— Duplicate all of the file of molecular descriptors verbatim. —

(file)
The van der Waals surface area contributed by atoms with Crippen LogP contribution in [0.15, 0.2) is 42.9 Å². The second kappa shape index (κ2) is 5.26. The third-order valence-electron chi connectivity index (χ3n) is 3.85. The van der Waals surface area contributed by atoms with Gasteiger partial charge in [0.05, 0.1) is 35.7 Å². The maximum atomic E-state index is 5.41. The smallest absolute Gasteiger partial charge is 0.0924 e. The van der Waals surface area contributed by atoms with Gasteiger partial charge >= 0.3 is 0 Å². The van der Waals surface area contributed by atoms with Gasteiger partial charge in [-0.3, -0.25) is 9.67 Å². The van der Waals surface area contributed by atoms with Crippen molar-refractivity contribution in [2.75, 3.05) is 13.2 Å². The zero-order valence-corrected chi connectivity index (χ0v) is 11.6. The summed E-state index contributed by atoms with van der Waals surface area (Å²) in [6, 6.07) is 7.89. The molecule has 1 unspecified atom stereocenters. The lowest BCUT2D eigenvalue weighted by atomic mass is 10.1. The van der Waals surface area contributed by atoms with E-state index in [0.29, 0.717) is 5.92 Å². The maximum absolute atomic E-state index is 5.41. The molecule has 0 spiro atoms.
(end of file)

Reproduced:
The van der Waals surface area contributed by atoms with Crippen LogP contribution in [0.15, 0.2) is 42.9 Å². The second kappa shape index (κ2) is 5.26. The third-order valence-electron chi connectivity index (χ3n) is 3.85. The van der Waals surface area contributed by atoms with Gasteiger partial charge in [0.05, 0.1) is 35.7 Å². The maximum atomic E-state index is 5.41. The smallest absolute Gasteiger partial charge is 0.0924 e. The van der Waals surface area contributed by atoms with Gasteiger partial charge >= 0.3 is 0 Å². The van der Waals surface area contributed by atoms with Gasteiger partial charge in [-0.3, -0.25) is 9.67 Å². The van der Waals surface area contributed by atoms with Crippen molar-refractivity contribution in [2.75, 3.05) is 13.2 Å². The zero-order valence-corrected chi connectivity index (χ0v) is 11.6. The summed E-state index contributed by atoms with van der Waals surface area (Å²) in [6, 6.07) is 7.89. The molecule has 1 unspecified atom stereocenters. The lowest BCUT2D eigenvalue weighted by atomic mass is 10.1. The van der Waals surface area contributed by atoms with E-state index in [0.29, 0.717) is 5.92 Å². The maximum absolute atomic E-state index is 5.41. The molecule has 0 spiro atoms.